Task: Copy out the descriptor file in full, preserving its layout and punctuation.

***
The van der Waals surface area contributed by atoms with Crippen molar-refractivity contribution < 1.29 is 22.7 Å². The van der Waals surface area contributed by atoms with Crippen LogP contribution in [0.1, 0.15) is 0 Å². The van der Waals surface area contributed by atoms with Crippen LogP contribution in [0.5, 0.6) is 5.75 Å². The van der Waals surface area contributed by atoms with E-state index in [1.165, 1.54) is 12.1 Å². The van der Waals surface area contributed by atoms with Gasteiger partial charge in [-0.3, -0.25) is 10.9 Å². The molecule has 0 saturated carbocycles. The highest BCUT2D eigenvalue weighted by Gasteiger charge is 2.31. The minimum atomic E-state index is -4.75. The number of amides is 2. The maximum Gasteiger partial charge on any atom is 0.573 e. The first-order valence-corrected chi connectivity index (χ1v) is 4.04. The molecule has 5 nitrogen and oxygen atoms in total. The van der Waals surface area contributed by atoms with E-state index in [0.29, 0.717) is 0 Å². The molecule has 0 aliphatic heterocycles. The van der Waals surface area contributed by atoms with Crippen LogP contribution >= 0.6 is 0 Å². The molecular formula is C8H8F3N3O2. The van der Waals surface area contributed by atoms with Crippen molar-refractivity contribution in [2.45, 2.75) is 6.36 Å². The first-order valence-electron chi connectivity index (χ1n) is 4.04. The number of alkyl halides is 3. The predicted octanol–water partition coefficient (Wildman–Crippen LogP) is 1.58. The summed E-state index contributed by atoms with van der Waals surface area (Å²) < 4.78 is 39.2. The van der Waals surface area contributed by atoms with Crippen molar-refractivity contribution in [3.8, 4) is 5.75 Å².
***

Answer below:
The van der Waals surface area contributed by atoms with Crippen molar-refractivity contribution < 1.29 is 22.7 Å². The van der Waals surface area contributed by atoms with Crippen LogP contribution in [0.1, 0.15) is 0 Å². The van der Waals surface area contributed by atoms with Crippen LogP contribution in [0.5, 0.6) is 5.75 Å². The van der Waals surface area contributed by atoms with E-state index in [1.165, 1.54) is 12.1 Å². The van der Waals surface area contributed by atoms with Gasteiger partial charge in [-0.3, -0.25) is 10.9 Å². The molecule has 0 saturated carbocycles. The highest BCUT2D eigenvalue weighted by Gasteiger charge is 2.31. The minimum atomic E-state index is -4.75. The number of amides is 2. The maximum Gasteiger partial charge on any atom is 0.573 e. The first-order valence-corrected chi connectivity index (χ1v) is 4.04. The molecule has 5 nitrogen and oxygen atoms in total. The van der Waals surface area contributed by atoms with E-state index in [0.29, 0.717) is 0 Å². The molecule has 0 aliphatic heterocycles. The van der Waals surface area contributed by atoms with Crippen LogP contribution >= 0.6 is 0 Å². The molecular formula is C8H8F3N3O2. The van der Waals surface area contributed by atoms with Crippen molar-refractivity contribution in [2.45, 2.75) is 6.36 Å². The first-order valence-electron chi connectivity index (χ1n) is 4.04. The number of alkyl halides is 3. The predicted octanol–water partition coefficient (Wildman–Crippen LogP) is 1.58. The summed E-state index contributed by atoms with van der Waals surface area (Å²) < 4.78 is 39.2. The van der Waals surface area contributed by atoms with Crippen molar-refractivity contribution in [3.8, 4) is 5.75 Å².